included peppers that pack a moderate punch of heat, squash with higher sugar content that will caramelize when roasted, potatoes with a firmer texture that won’t disintegrate in soups, and corn with a more savory taste, rather than the ubiquitous sweet varieties. The program works with 15 direct-market farmers — smaller operations that sell their produce directly to restaurants, community-supported agriculture programs and some markets. Those flavor traits can set the farmers’ fruits and vegetables apart, Dawson said, and also give chefs ingredients that can make for tastier
CHEFS ARE CENTRAL With such an emphasis on flavor, the researchers must extensively taste-test the fruits and vegetables grown through the program, often enlisting students, staff and faculty in various UW-Madison agricultural departments to help evaluate the many varieties of produce. At one recent tasting, volunteers slowly moved down
THIS IS ONE OF THE COOLER THINGS THAT’S HAPPENING IN FOOD IN THE WORLD RIGHT NOW.
because if restaurants like Bonanno’s A Pig In a Fur Coat or Miller’s L’Etoile use the new varieties, that could help farmers to market them to consumers, Simon said. a line of roasting pans with butternut squash and plastic tubs of kale, sampling each variety and filling out forms evaluating their color, sweetness, acidity and texture. Researchers also set up taste tests at farmers markets around Wisconsin to get a sense of what the general public thinks of the varieties, and local farmers taking part in the program give feedback on how well the vegetables grow and what sort of yield they see from the crops. But some of the program’s best feedback comes from the chefs — Miller, Hunter, Bonanno and Benedict — who have spent hours tasting different kinds of tomatoes, peppers and corn to discern which have just the right flavor profile. “When you try 27 different types of kale in the morning … you think about kale in a way you’ve never thought about it before,” Hunter said. Kale grown in warm weather tends to be more bitter, so the program is working to develop a variety that will be sweeter in the summer. “You’ve really got to concentrate
on tasting something,” he said.
The chefs can pick up on the subtle differences in flavor and texture between varieties that might be lost on less discerning palates, said Philipp Simon, a UW-Madison professor and carrot breeder. That knowledge can give researchers very specific feedback on what does and doesn’t work. “They’re very good at describing what they want,” Simon said. “Nothing against the average consumer, but they just say, ‘better’ and ‘good’ and those kinds of descriptions don’t help us very much.
“We get a lot more detailed kind of information from these professionals.”
EXCITED BY THE FUTURE The chefs say they often find themselves thinking about the dishes they could build around the new varieties of fruits and vegetables while they’re taking part in the taste tests. “How I’m going to use the food is going through my mind already,” Bonanno said. That can benefit the farmers involved in the program,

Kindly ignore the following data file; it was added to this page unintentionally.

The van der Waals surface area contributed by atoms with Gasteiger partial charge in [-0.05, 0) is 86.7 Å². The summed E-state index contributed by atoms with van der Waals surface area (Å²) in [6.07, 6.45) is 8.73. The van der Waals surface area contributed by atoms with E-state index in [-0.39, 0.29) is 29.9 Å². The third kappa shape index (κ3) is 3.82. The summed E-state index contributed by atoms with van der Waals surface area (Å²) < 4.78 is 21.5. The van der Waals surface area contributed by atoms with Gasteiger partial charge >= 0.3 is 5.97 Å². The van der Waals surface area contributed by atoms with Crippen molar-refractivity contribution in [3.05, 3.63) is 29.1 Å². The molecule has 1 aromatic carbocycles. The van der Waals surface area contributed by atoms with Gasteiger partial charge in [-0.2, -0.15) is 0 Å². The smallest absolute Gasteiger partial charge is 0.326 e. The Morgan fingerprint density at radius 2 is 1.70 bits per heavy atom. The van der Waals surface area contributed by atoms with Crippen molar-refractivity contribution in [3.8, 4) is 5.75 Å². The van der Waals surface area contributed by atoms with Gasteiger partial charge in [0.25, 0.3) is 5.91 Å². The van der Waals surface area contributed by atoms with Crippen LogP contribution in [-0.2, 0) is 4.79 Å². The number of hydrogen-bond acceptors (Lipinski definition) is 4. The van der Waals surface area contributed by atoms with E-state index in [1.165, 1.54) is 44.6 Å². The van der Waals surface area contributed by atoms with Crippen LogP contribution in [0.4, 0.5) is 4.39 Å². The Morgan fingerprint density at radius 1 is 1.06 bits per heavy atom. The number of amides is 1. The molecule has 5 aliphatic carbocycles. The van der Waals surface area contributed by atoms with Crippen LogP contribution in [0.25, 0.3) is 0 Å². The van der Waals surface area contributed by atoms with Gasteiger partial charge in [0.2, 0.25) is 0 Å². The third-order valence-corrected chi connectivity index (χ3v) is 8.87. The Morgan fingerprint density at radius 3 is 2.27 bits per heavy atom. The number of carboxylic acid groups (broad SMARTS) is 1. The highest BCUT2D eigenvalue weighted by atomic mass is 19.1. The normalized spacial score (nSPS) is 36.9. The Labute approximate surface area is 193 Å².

It will still be several years before those new varieties are widely available. But the chefs and researchers involved in the program are excited for the future,when the new and unique vegetables they helped engineer could be found in community-supported agriculture boxes and restaurants around Madison. “What we’re hoping for is a Wisconsin pepper, or those tomatoes that we developed or that we searched for,” Miller said. “That’s going to be the raddest thing five years
WE’RE LOOKING FOR A
CULTURAL PARADIGM SHIFT
THEY ARE THE PEOPLE WHO WILL NOT LEAVE THIS PLANET WITHOUT FIRST BETTERING IT, THE CITIZENS WHO SIMPLY CANNOT LIVE THEIR LIVES IGNORING THE FACT THAT THEY SHARE A COMMUNITY WITH PEOPLE WHO ARE SUFFERING FROM HUNGER. Written by Sarah Biondich Photography by Daniela Valle Chavelas
MILWAUKEE’S GOOD FOOD MOVEMENT
Our city certainly doesn’t lack for heroes, and this list hardly captures the swelling number of folks who improve Milwaukee every day by making sure their neighbors have safe, equitable access to healthy food, but these individuals and the organizations they work with are contributing on a tremendous scale and deserve special recognition for their hard work.
The individuals devoted to improving Milwaukee’s food system contribute to the movement for various reasons—be it economic, social, environmental, spiritual, personal, educational or a combination of such—but the end result is the same: Milwaukee is a better place because the people listed below live and work here.
WILL ALLEN, GROWING POWER
There are many cities in the United States making important strides in urban agriculture, but they don’t have Will Allen. The founder and CEO of Growing Power has not only put Milwaukee on the urban ag map, he has catapulted our city to capital-status. His genius is in the way he has formulated his methodology for cultivating, harvesting and delivering healthy foods and serving the very real need of feeding people. A prolific and inspiring speaker, Allen is constantly teaching others the way of urban ag, which means the everyday operation of Growing Power is often in the hands of his devoted army of staff, interns and volunteers.